Albert Pujols scores on a wild pitch
The Yankees clinch the AL East.
I was at this game..unlike anything I’ve ever seen..
The Braves Remember 9/11 - The First Game Back in NY: Mets and Braves
Tom Glavine: It went to a different place emotionally than we really thought or had really kind of come to grips with how it was going to all play out.
John Smoltz: Nobody had a script. Nobody knew what was going to happen. You know, hugging another player or shaking hands, or doing whatever it was in a competitive environment. It was a single night where you knew no matter what happened, It was okay.
Chipper Jones: The fans they said, you know, we need this for our own piece of mind, for our own good. Give us three hours of good entertainment to take our minds off of everything. It was only fitting that the idol Mike Piazza hits a home run in the bottom of the 8th to win it for them.
I said it after the game, you know, It’s really the only time that I didn’t really mind losing a game.
Mark Derosa: It was just one of those moments where we realized that swing was bigger than what we were out on the field for. It was supposed to happen like that. I believe that. They were supposed to win that game. Their hero was supposed to hit a home run in that situation.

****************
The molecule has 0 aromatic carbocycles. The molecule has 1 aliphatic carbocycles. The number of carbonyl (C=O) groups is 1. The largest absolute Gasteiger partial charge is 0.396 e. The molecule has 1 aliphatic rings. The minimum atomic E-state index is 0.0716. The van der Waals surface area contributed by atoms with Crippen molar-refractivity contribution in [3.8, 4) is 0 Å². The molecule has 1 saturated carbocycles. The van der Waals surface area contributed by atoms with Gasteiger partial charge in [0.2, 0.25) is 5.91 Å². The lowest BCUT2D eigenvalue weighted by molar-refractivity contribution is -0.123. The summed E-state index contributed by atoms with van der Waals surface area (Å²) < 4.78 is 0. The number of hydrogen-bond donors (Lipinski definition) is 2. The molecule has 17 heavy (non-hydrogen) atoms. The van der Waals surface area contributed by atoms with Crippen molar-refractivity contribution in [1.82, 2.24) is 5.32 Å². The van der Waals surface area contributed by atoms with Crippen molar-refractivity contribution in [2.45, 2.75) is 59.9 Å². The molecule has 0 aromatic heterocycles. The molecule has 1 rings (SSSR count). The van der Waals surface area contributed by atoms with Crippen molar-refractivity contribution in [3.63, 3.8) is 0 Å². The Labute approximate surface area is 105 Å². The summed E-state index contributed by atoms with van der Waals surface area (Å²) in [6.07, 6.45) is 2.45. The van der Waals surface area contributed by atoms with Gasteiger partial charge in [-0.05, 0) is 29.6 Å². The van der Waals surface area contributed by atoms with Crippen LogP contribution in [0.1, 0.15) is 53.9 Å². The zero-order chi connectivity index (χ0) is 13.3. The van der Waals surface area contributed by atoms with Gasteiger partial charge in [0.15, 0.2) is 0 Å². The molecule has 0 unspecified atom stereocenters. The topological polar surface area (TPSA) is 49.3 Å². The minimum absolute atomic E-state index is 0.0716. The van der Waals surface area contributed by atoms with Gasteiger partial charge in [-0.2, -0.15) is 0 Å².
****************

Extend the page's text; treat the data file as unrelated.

Curtis Granderson throwing out Chris Davis of the Baltimore Orioles today.
This story is just astounding…
Mickey Mantle’s torn A.C.L.
The Mick’s injury-riddled baseball career is well-chronicled—he suffered from osteomyelitis, a painful bone disease that would later exempt him from military service during the Korean War—but Jane Leavy claims in her Mantle biography, The Last Boy, to have found what really happened to his knee in ‘51.
From a NY Times article by Richard Sandomir:
Her research into Mantle’s injury history rejects his claim that his right knee was operated on after he fell over a drain cover at Yankee Stadium while stopping to let Joe DiMaggio catch a fly ball in the 1951 World Series. When Mantle had surgery two years later, there was no established procedure to fix a torn anterior cruciate ligament, which she believes Mantle played on for the rest of his career.
The orthopedic surgeon who analyzed the case history that Leavy compiled said it was likely that Mantle compensated for the torn A.C.L. with what the orthopedist called “neuromuscular genius.”
Mantle went on to play 17 more seasons, won three MVPs, hit 523 homers, stole 145 bases, played 12,000 innings in center field, and was widely regarded as the “fastest man to first base”. The very notion he did this in spite of a torn A.C.L. is nothing short of mind-boggling.
Twins trade Thome to Indians
Some happy Rays..